Basic concepts in Classical Conditioning.

The archetypal classical-conditioning experiment is one in which dogs learn to salivate at the toll of a bell which has previously sounded when they were presented with food. In this procedure, before any attempt has been made to pair the bell with food presentation, that is, before any conditioning has taken place, the only reflex present is salivation in response to the presentation of food. The presentation of food is therefore the unconditioned stimulus (abbreviated US or UCS) and the reflexive salivation produced in response to this stimulus if the unconditioned response (UR or UCR). The US-UR reflex should be innate, rather than learned. The other stimulus used in the experiment, the sound of the bell, is initially quite neutral in its effects on the dog, at least insofar as the response under investigation is concerned - it does not provoke salivation on its own and it does not suppress it if the dog happens to be salivating when the bell is tolled. As the procedure aims to condition the dog to respond to the bell the sound of the bell is referred to as the conditioned stimulus (CS), even though, initially, no conditioning has yet taken place. In the course of the experiment the animal experiences the US and CS at the same time (approximately), eventually the animal will produce a response to the CS alone. This response is called the conditioned response (CR). Although it may be indistinguishable from the UR initially it is not uncommon for subtle differences to develop between the UR and CR, for example, the quantity and chemical composition of saliva produced in response to the CS alone after conditioning may differ from that elicited by the US (hence the need for distinct terms for UR and CR). These concepts can be summarised as follows:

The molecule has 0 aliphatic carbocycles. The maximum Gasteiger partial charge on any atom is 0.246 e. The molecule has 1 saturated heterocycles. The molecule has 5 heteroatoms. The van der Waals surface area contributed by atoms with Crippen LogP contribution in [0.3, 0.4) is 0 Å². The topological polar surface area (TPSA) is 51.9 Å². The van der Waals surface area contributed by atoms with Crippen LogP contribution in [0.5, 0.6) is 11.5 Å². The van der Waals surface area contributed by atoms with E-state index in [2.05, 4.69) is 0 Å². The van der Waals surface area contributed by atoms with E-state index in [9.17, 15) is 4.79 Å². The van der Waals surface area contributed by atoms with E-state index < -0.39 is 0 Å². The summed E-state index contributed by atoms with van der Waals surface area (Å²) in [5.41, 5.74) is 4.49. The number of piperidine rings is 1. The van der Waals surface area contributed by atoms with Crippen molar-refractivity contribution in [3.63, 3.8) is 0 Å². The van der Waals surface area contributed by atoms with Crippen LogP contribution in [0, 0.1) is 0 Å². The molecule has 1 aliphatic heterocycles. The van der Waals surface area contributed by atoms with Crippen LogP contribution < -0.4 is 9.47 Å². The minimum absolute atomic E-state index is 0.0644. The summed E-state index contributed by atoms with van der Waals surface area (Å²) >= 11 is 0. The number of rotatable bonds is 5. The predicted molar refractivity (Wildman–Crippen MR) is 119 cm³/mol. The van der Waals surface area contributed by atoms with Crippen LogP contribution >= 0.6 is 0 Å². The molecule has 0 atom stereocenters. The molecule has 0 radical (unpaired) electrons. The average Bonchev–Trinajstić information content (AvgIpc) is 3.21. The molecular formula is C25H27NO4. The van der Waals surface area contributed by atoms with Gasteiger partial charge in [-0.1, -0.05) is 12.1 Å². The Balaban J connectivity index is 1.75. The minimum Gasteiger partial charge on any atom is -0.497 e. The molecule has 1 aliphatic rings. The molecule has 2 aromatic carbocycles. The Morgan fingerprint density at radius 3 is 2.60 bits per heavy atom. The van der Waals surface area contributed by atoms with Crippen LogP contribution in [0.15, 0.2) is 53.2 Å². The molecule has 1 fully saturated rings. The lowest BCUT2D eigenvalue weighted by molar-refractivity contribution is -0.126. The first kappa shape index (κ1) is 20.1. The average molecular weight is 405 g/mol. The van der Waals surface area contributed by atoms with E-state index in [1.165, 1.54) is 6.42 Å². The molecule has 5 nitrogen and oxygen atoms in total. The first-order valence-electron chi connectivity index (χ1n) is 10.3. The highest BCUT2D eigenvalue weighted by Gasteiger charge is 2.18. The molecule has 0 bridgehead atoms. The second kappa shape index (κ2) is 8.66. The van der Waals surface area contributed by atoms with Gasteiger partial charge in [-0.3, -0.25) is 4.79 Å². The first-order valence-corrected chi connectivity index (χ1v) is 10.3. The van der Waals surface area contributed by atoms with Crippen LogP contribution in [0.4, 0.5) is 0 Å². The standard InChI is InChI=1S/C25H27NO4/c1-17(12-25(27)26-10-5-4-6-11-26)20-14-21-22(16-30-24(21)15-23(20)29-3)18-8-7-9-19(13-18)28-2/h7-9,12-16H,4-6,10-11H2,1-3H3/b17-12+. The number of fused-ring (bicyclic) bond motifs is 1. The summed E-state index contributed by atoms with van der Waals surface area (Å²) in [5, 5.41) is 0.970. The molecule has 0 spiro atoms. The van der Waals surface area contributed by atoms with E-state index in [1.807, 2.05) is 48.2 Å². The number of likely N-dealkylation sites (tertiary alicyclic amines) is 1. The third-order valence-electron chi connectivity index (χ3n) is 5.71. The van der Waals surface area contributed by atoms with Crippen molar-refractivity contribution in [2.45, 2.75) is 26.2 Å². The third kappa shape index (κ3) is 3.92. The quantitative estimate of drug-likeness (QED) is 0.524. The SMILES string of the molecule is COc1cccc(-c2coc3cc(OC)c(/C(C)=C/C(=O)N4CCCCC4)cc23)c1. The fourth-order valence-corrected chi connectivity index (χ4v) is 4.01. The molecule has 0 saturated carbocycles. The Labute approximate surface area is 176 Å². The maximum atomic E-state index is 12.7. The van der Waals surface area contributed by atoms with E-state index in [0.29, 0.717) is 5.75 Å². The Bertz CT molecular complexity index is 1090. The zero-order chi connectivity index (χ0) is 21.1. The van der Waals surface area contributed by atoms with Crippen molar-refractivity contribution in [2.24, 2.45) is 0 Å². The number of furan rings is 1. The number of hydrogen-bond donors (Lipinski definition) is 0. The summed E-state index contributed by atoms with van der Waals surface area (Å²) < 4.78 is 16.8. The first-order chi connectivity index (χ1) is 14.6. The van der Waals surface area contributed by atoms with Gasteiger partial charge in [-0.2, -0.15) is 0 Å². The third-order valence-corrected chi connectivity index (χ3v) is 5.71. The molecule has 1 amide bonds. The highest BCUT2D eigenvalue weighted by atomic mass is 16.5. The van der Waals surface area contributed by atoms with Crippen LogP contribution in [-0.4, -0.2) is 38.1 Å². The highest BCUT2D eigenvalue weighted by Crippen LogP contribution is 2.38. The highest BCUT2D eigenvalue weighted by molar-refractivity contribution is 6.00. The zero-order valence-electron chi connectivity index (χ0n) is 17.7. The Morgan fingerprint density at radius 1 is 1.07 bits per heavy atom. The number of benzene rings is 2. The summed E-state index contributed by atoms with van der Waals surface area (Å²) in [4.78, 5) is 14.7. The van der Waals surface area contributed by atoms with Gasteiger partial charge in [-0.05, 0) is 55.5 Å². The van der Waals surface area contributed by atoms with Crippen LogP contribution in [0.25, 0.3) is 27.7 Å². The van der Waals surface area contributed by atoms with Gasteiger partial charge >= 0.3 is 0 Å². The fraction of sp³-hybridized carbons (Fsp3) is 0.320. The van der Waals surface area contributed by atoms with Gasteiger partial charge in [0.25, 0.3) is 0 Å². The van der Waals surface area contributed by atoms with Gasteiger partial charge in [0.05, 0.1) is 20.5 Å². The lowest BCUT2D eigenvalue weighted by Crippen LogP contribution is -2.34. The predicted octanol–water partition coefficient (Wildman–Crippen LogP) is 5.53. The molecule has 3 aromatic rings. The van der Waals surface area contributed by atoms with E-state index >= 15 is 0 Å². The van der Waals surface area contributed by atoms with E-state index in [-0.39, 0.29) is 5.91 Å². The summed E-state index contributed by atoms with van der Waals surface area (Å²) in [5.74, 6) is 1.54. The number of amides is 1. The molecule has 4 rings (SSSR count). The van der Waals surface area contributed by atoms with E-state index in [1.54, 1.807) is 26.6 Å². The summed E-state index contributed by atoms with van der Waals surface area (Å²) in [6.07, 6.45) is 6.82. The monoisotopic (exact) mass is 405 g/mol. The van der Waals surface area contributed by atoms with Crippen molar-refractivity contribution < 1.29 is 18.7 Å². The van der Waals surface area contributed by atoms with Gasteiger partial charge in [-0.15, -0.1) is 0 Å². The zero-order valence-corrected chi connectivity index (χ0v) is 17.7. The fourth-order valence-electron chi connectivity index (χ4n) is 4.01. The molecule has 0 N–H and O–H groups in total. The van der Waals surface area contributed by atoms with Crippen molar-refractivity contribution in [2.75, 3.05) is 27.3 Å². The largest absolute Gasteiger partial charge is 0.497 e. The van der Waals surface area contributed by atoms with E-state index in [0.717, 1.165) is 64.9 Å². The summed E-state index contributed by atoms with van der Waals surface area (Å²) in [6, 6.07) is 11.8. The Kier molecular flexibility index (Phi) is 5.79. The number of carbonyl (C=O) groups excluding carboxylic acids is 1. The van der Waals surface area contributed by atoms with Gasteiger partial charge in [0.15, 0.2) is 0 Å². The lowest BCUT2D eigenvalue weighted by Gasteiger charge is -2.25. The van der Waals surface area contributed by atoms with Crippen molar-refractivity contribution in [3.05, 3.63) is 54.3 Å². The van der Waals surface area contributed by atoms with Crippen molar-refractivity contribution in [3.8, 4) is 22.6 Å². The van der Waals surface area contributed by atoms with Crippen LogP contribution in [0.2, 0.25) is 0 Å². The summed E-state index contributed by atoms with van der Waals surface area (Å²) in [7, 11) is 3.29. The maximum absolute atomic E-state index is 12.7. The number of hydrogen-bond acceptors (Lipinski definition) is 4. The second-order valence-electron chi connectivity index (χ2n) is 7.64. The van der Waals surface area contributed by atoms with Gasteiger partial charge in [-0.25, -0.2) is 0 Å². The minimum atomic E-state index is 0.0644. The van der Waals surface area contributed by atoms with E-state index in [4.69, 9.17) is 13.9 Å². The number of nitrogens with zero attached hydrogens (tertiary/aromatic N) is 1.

Again, the history is from Bob Boakes' book The basic concepts of classical conditioning should be spelled out in any general psychology textbook or textbook on animal learning.